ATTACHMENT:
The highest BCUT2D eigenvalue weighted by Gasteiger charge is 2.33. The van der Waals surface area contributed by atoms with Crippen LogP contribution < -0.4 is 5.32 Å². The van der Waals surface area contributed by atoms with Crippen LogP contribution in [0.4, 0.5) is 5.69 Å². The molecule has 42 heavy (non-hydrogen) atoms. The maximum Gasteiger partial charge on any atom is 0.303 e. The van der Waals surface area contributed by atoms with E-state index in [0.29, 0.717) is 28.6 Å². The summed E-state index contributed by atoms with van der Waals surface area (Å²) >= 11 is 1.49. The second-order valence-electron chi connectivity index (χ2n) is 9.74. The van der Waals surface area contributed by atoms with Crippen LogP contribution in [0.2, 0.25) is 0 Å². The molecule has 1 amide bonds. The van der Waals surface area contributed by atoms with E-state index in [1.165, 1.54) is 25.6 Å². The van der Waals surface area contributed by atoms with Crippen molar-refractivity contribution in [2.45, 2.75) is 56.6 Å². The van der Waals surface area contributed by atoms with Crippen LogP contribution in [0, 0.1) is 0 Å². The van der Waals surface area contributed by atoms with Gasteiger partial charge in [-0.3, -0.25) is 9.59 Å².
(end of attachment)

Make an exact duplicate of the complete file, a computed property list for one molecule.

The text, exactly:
The highest BCUT2D eigenvalue weighted by Gasteiger charge is 2.33. The van der Waals surface area contributed by atoms with Crippen LogP contribution < -0.4 is 5.32 Å². The van der Waals surface area contributed by atoms with Crippen LogP contribution in [0.4, 0.5) is 5.69 Å². The molecule has 42 heavy (non-hydrogen) atoms. The maximum Gasteiger partial charge on any atom is 0.303 e. The van der Waals surface area contributed by atoms with E-state index in [0.29, 0.717) is 28.6 Å². The summed E-state index contributed by atoms with van der Waals surface area (Å²) >= 11 is 1.49. The second-order valence-electron chi connectivity index (χ2n) is 9.74. The van der Waals surface area contributed by atoms with Crippen LogP contribution in [0.2, 0.25) is 0 Å². The molecule has 1 amide bonds. The van der Waals surface area contributed by atoms with E-state index in [1.165, 1.54) is 25.6 Å². The van der Waals surface area contributed by atoms with Crippen molar-refractivity contribution in [2.45, 2.75) is 56.6 Å². The van der Waals surface area contributed by atoms with Crippen LogP contribution in [0, 0.1) is 0 Å². The van der Waals surface area contributed by atoms with Gasteiger partial charge in [-0.3, -0.25) is 9.59 Å².